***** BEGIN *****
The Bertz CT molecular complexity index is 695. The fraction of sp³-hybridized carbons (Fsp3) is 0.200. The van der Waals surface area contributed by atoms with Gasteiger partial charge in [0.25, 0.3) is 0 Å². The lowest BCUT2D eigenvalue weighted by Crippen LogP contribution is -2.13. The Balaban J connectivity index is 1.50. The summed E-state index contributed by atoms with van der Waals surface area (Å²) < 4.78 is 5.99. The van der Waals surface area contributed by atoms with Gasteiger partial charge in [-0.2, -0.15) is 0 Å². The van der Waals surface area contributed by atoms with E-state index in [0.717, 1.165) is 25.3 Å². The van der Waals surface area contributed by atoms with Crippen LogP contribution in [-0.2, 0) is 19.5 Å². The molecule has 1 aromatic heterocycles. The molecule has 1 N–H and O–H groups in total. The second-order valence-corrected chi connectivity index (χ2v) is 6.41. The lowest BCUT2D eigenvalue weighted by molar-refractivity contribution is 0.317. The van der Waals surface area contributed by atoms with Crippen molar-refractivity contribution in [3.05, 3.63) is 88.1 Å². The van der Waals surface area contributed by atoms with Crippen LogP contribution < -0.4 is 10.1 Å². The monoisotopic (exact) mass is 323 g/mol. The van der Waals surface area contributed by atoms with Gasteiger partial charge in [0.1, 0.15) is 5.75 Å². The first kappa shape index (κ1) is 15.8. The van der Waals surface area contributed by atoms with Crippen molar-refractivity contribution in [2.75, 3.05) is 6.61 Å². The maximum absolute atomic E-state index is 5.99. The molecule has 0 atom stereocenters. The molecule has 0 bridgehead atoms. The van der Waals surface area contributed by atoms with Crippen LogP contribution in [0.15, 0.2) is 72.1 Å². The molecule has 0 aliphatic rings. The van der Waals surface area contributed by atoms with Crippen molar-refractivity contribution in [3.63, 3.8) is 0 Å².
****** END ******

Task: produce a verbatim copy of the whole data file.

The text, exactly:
The Bertz CT molecular complexity index is 695. The fraction of sp³-hybridized carbons (Fsp3) is 0.200. The van der Waals surface area contributed by atoms with Gasteiger partial charge in [0.25, 0.3) is 0 Å². The lowest BCUT2D eigenvalue weighted by Crippen LogP contribution is -2.13. The Balaban J connectivity index is 1.50. The summed E-state index contributed by atoms with van der Waals surface area (Å²) < 4.78 is 5.99. The van der Waals surface area contributed by atoms with Gasteiger partial charge in [-0.2, -0.15) is 0 Å². The van der Waals surface area contributed by atoms with E-state index in [0.717, 1.165) is 25.3 Å². The van der Waals surface area contributed by atoms with Crippen LogP contribution in [-0.2, 0) is 19.5 Å². The molecule has 1 aromatic heterocycles. The molecule has 1 N–H and O–H groups in total. The second-order valence-corrected chi connectivity index (χ2v) is 6.41. The lowest BCUT2D eigenvalue weighted by molar-refractivity contribution is 0.317. The van der Waals surface area contributed by atoms with Crippen molar-refractivity contribution in [3.05, 3.63) is 88.1 Å². The van der Waals surface area contributed by atoms with Crippen LogP contribution < -0.4 is 10.1 Å². The monoisotopic (exact) mass is 323 g/mol. The van der Waals surface area contributed by atoms with Gasteiger partial charge in [0.1, 0.15) is 5.75 Å². The first kappa shape index (κ1) is 15.8. The van der Waals surface area contributed by atoms with Crippen molar-refractivity contribution in [2.75, 3.05) is 6.61 Å². The maximum absolute atomic E-state index is 5.99. The molecule has 0 atom stereocenters. The molecule has 0 bridgehead atoms. The van der Waals surface area contributed by atoms with Crippen LogP contribution in [0.15, 0.2) is 72.1 Å². The molecule has 0 aliphatic rings. The van der Waals surface area contributed by atoms with Crippen molar-refractivity contribution in [3.63, 3.8) is 0 Å².